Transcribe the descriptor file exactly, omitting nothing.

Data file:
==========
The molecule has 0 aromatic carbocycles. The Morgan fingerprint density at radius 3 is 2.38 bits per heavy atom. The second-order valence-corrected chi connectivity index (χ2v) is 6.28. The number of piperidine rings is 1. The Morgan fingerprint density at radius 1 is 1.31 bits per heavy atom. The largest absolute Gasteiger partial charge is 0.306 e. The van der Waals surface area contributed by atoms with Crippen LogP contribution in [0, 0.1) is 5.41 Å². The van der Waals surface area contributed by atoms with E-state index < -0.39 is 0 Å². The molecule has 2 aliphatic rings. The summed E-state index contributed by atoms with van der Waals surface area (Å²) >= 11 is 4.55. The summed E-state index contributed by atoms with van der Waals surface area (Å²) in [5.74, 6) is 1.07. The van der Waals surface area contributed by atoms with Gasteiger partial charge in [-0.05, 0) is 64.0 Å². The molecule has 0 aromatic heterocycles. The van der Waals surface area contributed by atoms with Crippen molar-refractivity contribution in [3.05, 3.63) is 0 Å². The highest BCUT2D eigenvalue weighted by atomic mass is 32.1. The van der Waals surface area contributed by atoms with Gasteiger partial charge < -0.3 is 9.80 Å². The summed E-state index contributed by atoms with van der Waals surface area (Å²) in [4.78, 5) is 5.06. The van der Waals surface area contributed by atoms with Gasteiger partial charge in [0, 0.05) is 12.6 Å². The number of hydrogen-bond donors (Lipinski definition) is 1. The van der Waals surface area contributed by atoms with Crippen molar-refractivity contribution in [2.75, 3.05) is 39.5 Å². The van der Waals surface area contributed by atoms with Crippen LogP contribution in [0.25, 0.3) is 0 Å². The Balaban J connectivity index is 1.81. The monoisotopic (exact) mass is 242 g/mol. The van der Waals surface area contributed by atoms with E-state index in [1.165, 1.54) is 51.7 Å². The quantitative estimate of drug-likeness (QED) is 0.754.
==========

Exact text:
The molecule has 0 aromatic carbocycles. The Morgan fingerprint density at radius 3 is 2.38 bits per heavy atom. The second-order valence-corrected chi connectivity index (χ2v) is 6.28. The number of piperidine rings is 1. The Morgan fingerprint density at radius 1 is 1.31 bits per heavy atom. The largest absolute Gasteiger partial charge is 0.306 e. The van der Waals surface area contributed by atoms with Crippen LogP contribution in [0, 0.1) is 5.41 Å². The van der Waals surface area contributed by atoms with E-state index < -0.39 is 0 Å². The molecule has 2 aliphatic rings. The summed E-state index contributed by atoms with van der Waals surface area (Å²) >= 11 is 4.55. The summed E-state index contributed by atoms with van der Waals surface area (Å²) in [5.74, 6) is 1.07. The van der Waals surface area contributed by atoms with Gasteiger partial charge in [-0.05, 0) is 64.0 Å². The molecule has 0 aromatic heterocycles. The van der Waals surface area contributed by atoms with Crippen molar-refractivity contribution in [3.05, 3.63) is 0 Å². The highest BCUT2D eigenvalue weighted by atomic mass is 32.1. The van der Waals surface area contributed by atoms with Gasteiger partial charge < -0.3 is 9.80 Å². The summed E-state index contributed by atoms with van der Waals surface area (Å²) in [4.78, 5) is 5.06. The van der Waals surface area contributed by atoms with Gasteiger partial charge in [0, 0.05) is 12.6 Å². The number of hydrogen-bond donors (Lipinski definition) is 1. The van der Waals surface area contributed by atoms with Crippen molar-refractivity contribution in [2.75, 3.05) is 39.5 Å². The van der Waals surface area contributed by atoms with Crippen LogP contribution in [0.25, 0.3) is 0 Å². The Balaban J connectivity index is 1.81. The monoisotopic (exact) mass is 242 g/mol. The van der Waals surface area contributed by atoms with E-state index in [1.165, 1.54) is 51.7 Å². The quantitative estimate of drug-likeness (QED) is 0.754.